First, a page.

MANCHESTER: Sir Alex Ferguson – full name Alexander Chapman Ferguson – was born on December 31, 1941, in the working-class docklands district of Glasgow known as Govan – traditionally an area which produces the toughest of men. He was a union representative in the shipyard and has been a life-long supporter of the Labour Party.

From that tough start he rose to become the most successful manager in the British game through not only his successes with United but, before that, with Aberdeen in Scotland. Ferguson’s Aberdeen broke the strangehold of Rangers and Celtic and landed two European trophies.

A centre-forward with Rangers in his modest playing days, he had gone into management with East Stirlingshire and St Mirren before going on to the Granite City [Aberdeen].

In the summer of 1986 he took over as Scotland manager at the World Cup finals in Mexico after the death of Jock Stein. He was then appointed manager of Manchester United the following November.

Busby shadow

Ferguson had turned down Tottenham, Arsenal and Wolves in the six years before he took over at United.

The United job was a tough one because every new manager had to try to get out from under the long, powerful shadow which had been cast by Sir Matt Busby. Indeed Ferguson, too, would have been sacked had United not won the FA Cup in 1990: United’s board had almost run out of patience with him.

With almost 25 years to his credit, he is the longest serving manager in their history after overtaking Sir Matt Busby’s record on December 19, 2010. His tenure is also the longest of all the current League managers. In 2008, against Chelsea in Moscow, he became the third British manager to win the European Champions League Cup on more than one occasion (after Brian Clough and Bob Paisley).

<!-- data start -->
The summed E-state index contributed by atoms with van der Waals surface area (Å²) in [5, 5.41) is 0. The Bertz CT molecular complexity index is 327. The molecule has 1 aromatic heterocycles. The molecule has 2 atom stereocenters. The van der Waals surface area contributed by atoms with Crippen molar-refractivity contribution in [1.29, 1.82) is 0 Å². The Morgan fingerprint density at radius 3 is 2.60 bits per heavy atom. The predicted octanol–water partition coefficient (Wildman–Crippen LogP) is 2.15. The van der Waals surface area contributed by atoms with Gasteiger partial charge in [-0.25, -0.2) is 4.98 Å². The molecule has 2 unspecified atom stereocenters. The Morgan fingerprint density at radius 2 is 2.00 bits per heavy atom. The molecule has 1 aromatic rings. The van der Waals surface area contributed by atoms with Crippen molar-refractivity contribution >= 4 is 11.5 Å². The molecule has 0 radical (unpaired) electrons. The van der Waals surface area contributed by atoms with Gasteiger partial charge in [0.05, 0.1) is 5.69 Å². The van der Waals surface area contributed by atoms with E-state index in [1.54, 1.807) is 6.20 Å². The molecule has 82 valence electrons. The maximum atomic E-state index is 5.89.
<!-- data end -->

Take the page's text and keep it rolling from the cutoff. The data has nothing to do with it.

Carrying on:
The first triumph, in 1999, will remain the most memorable; United scored twice in stoppage time to turn over Bayern Munich 2-1 in Barcelona.

At the end of normal time even Ferguson was resigned to defeat and had been preparing words of consolation for his players. The most famous of his many comments about the game was uttered at the press conference afterwards: “Football? Bloody hell!”


Already a CBE, Ferguson was honoured months later with his knighthood for “services to football.”

Last November United unveiled a statue of Ferguson at Old Trafford – at the entrance to the North Stand named after him a year earlier.

The statue was the work of sculptor Philip Jackson, whose previous works had included Busby as well as the ‘United Trinity’ of George Best, Bobby Charlton and Denis Law.

At the unveiling chief executive David Gill summed Ferguson’s significance in the United story by saying: “Everyone knows the success Alex has achieved and everyone can talk eloquently about the great football teams he has built and the world class players he has developed and managed.

“But for me, as a fan, a colleague and a friend, the greatest thing he has brought back to this Club is respect. Respect for the staff; respect for the heritage and history of the Club and respect for the Manchester United way.”